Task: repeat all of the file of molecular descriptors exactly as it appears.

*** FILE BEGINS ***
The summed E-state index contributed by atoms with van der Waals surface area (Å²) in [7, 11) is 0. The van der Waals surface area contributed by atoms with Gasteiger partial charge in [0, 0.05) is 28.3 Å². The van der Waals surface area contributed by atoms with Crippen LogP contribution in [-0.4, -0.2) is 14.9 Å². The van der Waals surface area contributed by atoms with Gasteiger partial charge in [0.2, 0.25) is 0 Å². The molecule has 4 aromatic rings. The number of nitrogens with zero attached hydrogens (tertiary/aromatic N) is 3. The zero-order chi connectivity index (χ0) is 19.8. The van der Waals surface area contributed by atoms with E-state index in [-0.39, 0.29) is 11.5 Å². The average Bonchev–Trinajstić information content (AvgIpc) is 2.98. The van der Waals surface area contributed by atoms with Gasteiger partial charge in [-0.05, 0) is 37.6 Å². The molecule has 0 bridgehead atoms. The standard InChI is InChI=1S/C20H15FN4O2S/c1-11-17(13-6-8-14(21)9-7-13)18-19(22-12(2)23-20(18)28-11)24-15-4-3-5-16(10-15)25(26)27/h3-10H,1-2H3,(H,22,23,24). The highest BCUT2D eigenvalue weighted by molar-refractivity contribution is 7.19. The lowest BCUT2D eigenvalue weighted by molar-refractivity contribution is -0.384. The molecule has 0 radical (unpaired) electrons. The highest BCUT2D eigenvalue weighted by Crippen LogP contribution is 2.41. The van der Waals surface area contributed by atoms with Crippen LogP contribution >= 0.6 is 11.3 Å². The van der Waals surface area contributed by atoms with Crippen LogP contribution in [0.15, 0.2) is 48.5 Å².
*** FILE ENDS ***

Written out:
The summed E-state index contributed by atoms with van der Waals surface area (Å²) in [7, 11) is 0. The van der Waals surface area contributed by atoms with Gasteiger partial charge in [0, 0.05) is 28.3 Å². The van der Waals surface area contributed by atoms with Crippen LogP contribution in [-0.4, -0.2) is 14.9 Å². The van der Waals surface area contributed by atoms with Gasteiger partial charge in [0.2, 0.25) is 0 Å². The molecule has 4 aromatic rings. The number of nitrogens with zero attached hydrogens (tertiary/aromatic N) is 3. The zero-order chi connectivity index (χ0) is 19.8. The van der Waals surface area contributed by atoms with E-state index in [-0.39, 0.29) is 11.5 Å². The average Bonchev–Trinajstić information content (AvgIpc) is 2.98. The van der Waals surface area contributed by atoms with Gasteiger partial charge in [-0.05, 0) is 37.6 Å². The molecule has 0 bridgehead atoms. The standard InChI is InChI=1S/C20H15FN4O2S/c1-11-17(13-6-8-14(21)9-7-13)18-19(22-12(2)23-20(18)28-11)24-15-4-3-5-16(10-15)25(26)27/h3-10H,1-2H3,(H,22,23,24). The highest BCUT2D eigenvalue weighted by molar-refractivity contribution is 7.19. The lowest BCUT2D eigenvalue weighted by molar-refractivity contribution is -0.384. The molecule has 0 radical (unpaired) electrons. The highest BCUT2D eigenvalue weighted by Crippen LogP contribution is 2.41. The van der Waals surface area contributed by atoms with Crippen LogP contribution >= 0.6 is 11.3 Å². The van der Waals surface area contributed by atoms with Crippen LogP contribution in [0.15, 0.2) is 48.5 Å².